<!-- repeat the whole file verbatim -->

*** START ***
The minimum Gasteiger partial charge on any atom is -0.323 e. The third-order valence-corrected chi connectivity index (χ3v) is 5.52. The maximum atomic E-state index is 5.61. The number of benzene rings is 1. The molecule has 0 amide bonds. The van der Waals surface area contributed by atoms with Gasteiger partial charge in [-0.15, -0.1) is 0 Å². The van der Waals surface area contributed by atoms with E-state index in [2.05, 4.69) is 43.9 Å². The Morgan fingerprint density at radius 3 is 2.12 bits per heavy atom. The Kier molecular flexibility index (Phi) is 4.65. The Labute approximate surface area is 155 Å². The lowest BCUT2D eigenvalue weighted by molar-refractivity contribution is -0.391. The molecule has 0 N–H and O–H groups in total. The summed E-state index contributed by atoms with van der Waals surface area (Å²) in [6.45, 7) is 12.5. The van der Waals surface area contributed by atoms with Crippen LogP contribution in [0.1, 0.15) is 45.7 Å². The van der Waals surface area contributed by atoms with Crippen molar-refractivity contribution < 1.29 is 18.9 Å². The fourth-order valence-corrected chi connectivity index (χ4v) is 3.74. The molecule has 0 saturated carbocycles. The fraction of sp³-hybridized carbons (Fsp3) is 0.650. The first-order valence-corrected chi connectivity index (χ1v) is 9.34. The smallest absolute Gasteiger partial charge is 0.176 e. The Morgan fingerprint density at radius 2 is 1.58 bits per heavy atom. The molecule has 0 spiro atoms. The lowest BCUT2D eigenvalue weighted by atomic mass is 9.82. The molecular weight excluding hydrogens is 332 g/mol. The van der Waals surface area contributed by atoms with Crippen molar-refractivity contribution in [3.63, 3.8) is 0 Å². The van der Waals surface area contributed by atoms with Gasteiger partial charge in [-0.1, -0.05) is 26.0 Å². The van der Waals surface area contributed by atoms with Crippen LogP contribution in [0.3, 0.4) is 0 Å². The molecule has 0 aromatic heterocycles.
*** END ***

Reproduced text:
The minimum Gasteiger partial charge on any atom is -0.323 e. The third-order valence-corrected chi connectivity index (χ3v) is 5.52. The maximum atomic E-state index is 5.61. The number of benzene rings is 1. The molecule has 0 amide bonds. The van der Waals surface area contributed by atoms with Gasteiger partial charge in [-0.15, -0.1) is 0 Å². The van der Waals surface area contributed by atoms with E-state index in [2.05, 4.69) is 43.9 Å². The Morgan fingerprint density at radius 3 is 2.12 bits per heavy atom. The Kier molecular flexibility index (Phi) is 4.65. The Labute approximate surface area is 155 Å². The lowest BCUT2D eigenvalue weighted by molar-refractivity contribution is -0.391. The molecule has 0 N–H and O–H groups in total. The summed E-state index contributed by atoms with van der Waals surface area (Å²) in [6.45, 7) is 12.5. The van der Waals surface area contributed by atoms with Crippen LogP contribution in [0.1, 0.15) is 45.7 Å². The van der Waals surface area contributed by atoms with Crippen molar-refractivity contribution < 1.29 is 18.9 Å². The fourth-order valence-corrected chi connectivity index (χ4v) is 3.74. The molecule has 0 saturated carbocycles. The fraction of sp³-hybridized carbons (Fsp3) is 0.650. The first-order valence-corrected chi connectivity index (χ1v) is 9.34. The smallest absolute Gasteiger partial charge is 0.176 e. The Morgan fingerprint density at radius 2 is 1.58 bits per heavy atom. The molecule has 0 spiro atoms. The lowest BCUT2D eigenvalue weighted by atomic mass is 9.82. The molecular weight excluding hydrogens is 332 g/mol. The van der Waals surface area contributed by atoms with Crippen molar-refractivity contribution in [3.63, 3.8) is 0 Å². The van der Waals surface area contributed by atoms with Gasteiger partial charge in [-0.1, -0.05) is 26.0 Å². The van der Waals surface area contributed by atoms with Crippen LogP contribution in [0.3, 0.4) is 0 Å². The molecule has 0 aromatic heterocycles.